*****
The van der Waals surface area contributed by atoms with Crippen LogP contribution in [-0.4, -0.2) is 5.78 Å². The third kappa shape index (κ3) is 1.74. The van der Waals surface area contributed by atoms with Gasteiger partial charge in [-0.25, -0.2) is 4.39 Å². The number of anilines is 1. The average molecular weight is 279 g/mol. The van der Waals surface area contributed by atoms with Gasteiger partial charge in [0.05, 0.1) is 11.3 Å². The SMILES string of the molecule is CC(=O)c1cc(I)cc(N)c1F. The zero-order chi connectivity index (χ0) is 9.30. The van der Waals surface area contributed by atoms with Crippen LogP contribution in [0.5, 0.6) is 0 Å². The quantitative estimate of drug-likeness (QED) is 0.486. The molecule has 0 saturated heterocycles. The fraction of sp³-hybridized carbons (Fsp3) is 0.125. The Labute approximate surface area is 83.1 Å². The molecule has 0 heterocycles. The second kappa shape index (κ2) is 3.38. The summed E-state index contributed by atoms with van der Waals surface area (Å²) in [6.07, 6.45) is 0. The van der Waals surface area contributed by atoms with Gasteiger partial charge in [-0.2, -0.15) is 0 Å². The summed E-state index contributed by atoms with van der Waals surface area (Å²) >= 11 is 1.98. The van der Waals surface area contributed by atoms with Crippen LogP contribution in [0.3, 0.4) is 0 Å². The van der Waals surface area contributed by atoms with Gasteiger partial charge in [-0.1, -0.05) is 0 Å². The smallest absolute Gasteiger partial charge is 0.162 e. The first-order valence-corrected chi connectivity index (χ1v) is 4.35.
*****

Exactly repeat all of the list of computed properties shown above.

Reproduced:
The van der Waals surface area contributed by atoms with Crippen LogP contribution in [-0.4, -0.2) is 5.78 Å². The third kappa shape index (κ3) is 1.74. The van der Waals surface area contributed by atoms with Gasteiger partial charge in [-0.25, -0.2) is 4.39 Å². The number of anilines is 1. The average molecular weight is 279 g/mol. The van der Waals surface area contributed by atoms with Gasteiger partial charge in [0.05, 0.1) is 11.3 Å². The SMILES string of the molecule is CC(=O)c1cc(I)cc(N)c1F. The zero-order chi connectivity index (χ0) is 9.30. The van der Waals surface area contributed by atoms with Crippen LogP contribution in [0.5, 0.6) is 0 Å². The quantitative estimate of drug-likeness (QED) is 0.486. The molecule has 0 saturated heterocycles. The fraction of sp³-hybridized carbons (Fsp3) is 0.125. The Labute approximate surface area is 83.1 Å². The molecule has 0 heterocycles. The second kappa shape index (κ2) is 3.38. The summed E-state index contributed by atoms with van der Waals surface area (Å²) in [6.07, 6.45) is 0. The van der Waals surface area contributed by atoms with Gasteiger partial charge in [-0.2, -0.15) is 0 Å². The summed E-state index contributed by atoms with van der Waals surface area (Å²) >= 11 is 1.98. The van der Waals surface area contributed by atoms with Crippen LogP contribution in [0.3, 0.4) is 0 Å². The van der Waals surface area contributed by atoms with Gasteiger partial charge in [-0.1, -0.05) is 0 Å². The smallest absolute Gasteiger partial charge is 0.162 e. The first-order valence-corrected chi connectivity index (χ1v) is 4.35.